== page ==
What you need to start the week.
- Future of Tea
- Tea Mechanization
The future is not an inheritance; it is an opportunity and an obligation. – Bill Clinton
SOUTHAMPTON, Bermuda – While the setting was idyllic, confronting the obstacles that lie ahead for the tea industry is the hard work undertaken last week by delegates at the 4th Annual North American Tea Conference.
A breakfast session called to focus on these broad issues raised more questions than answered. Additional suggestions and debate will benefit all.
To organize this process Tea Biz is working with John Snell of the Tea Association of Canada and Tea Association of the USA to pose each question on LinkedIn with an invitation for the global tea industry to comment and share their ideas. The questions are posted to Tea Biz for convenience; readers are encouraged to spread the discussion to related LinkedIn Groups including Tea Enthusiasts and Entrepreneurs, Tea Professionals, Tea Sommelier, Tea Importers and Exporters, World Tea News and Global Tea Elites.
The first conference question: “If rising costs in origin countries continues to erode margins, how will producers address this without harming returns to their workers, green leaf smallholders and shareholders?”
The second: Are consuming countries responsible for this quandary and should minimum pricing be established or should market economics be allowed to marginalize certain growers and their communities?
Additional questions will be posted through the week along with background briefings like the following:
ILAM, Nepal – A headline in the Republica: “Tea Estates Reel Under Labor Shortage” succinctly makes the case for mechanization.
The article that followed noted a 58 percent drop in laborers working in tea since 2000. The shortage of laborers has affected production and processing at seven estates that “export tea worth millions of rupees” while paying NRs 158 ($1.57 per day) to a workforce demanding a raise to $2.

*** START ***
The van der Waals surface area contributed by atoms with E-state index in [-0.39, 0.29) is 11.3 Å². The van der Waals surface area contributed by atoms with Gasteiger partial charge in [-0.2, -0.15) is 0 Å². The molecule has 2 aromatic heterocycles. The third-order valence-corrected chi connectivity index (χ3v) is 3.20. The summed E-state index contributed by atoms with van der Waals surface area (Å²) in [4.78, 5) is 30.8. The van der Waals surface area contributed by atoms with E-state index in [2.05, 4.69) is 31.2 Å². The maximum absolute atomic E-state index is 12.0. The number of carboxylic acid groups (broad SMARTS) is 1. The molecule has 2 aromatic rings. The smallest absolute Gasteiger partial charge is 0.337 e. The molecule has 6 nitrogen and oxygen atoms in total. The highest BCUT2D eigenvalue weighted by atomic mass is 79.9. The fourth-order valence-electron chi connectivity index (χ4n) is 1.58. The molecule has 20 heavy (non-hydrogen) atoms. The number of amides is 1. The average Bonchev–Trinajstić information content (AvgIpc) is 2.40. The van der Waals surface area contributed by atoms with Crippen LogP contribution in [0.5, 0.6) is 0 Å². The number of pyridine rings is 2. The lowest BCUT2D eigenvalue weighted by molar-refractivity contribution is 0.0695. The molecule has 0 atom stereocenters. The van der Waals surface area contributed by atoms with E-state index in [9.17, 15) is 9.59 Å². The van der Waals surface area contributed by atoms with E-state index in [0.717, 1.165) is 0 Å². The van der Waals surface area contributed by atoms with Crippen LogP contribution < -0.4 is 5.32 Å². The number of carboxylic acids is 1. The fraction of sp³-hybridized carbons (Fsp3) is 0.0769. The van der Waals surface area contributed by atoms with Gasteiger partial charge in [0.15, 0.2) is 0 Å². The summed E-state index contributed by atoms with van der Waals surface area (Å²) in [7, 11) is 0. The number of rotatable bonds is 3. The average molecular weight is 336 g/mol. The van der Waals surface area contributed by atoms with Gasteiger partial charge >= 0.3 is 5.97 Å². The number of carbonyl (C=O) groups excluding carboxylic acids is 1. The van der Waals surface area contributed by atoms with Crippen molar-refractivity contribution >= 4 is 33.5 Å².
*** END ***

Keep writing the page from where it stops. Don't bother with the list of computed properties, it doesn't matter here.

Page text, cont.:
Nigel Melican, founder of Tea Craft, presented a rational and detailed argument for mechanization. He predicted 80 percent of the world’s tea will be mechanically harvested by 2040. Currently 35 percent is harvested by machine, a number that will quickly rise to 65 percent by 2020.
Today tea is rarely plucked two leaves and a bud, Melican told tea industry delegates attending the 4th Annual North American Tea Conference. The economics are clear, green leaf harvested by machine, including labor, fuel and depreciation is under 10 cents per kilo. Hand plucking costs three times more, said Melican. However, the deciding factor is “labor scarcity which is becoming a limiting factor which often compromises quality.”
Leaf quality is as good, often better than hand plucked, as demonstrated by prices paid at auction where mechanically plucked teas bring the same price as hand plucked, he said.
What’s driving mechanical harvesting?
Reasons vary from socio-economic concerns including parental aspirations for their children and urban drift to simple economics. Escalating wages are speeding adoption. Mechanical harvesting offers a longer harvesting opportunity for growers and better productivity per man, Melican told delegates.
A worker plucking tea by hand can harvest at most 60 pounds of green leaf per day. A ride-on harvester on tracks can pluck 10,000 pounds a day, he said.
Consumers remain “unsure” of the quality of machine picked tea, a point reinforced by marketers who claim the best teas are hand plucked, “thus ‘hand-picked’ tea becomes a shrewd selling point,” said Melican.
Has tea quality suffered due to mechanization?
“Informed opinion says, No,” he told delegates.
Melican predicted the rapid introduction of mechanized harvesting will accelerate and the “tea industry will polarize into two camps addressing very different markets.”
The first is industrial tea where the need to reduce the cost of production by increasing volume will lead to widespread adoption of mechanization.
“The other camp is specialty tea where hand-plucked is seen as value addition for quality,” said Melican. He warned this “will come at a high price” and suggested growers in many parts of the world may opt for handpicking early in the season when the teas command a premium and machine harvest in the summer and fall when quantity is the priority.
Conference question three: The increase in mechanization within the tea industry is relevant and unavoidable, but have we thought out the socio-economic issues involved?
Workers are migrating away from tea but there are still many who are not able to move and/or don’t want to. When you introduce a machine that does the work of 50 people, what is the structure to ensure that they continue to reap appropriate benefit from this transition?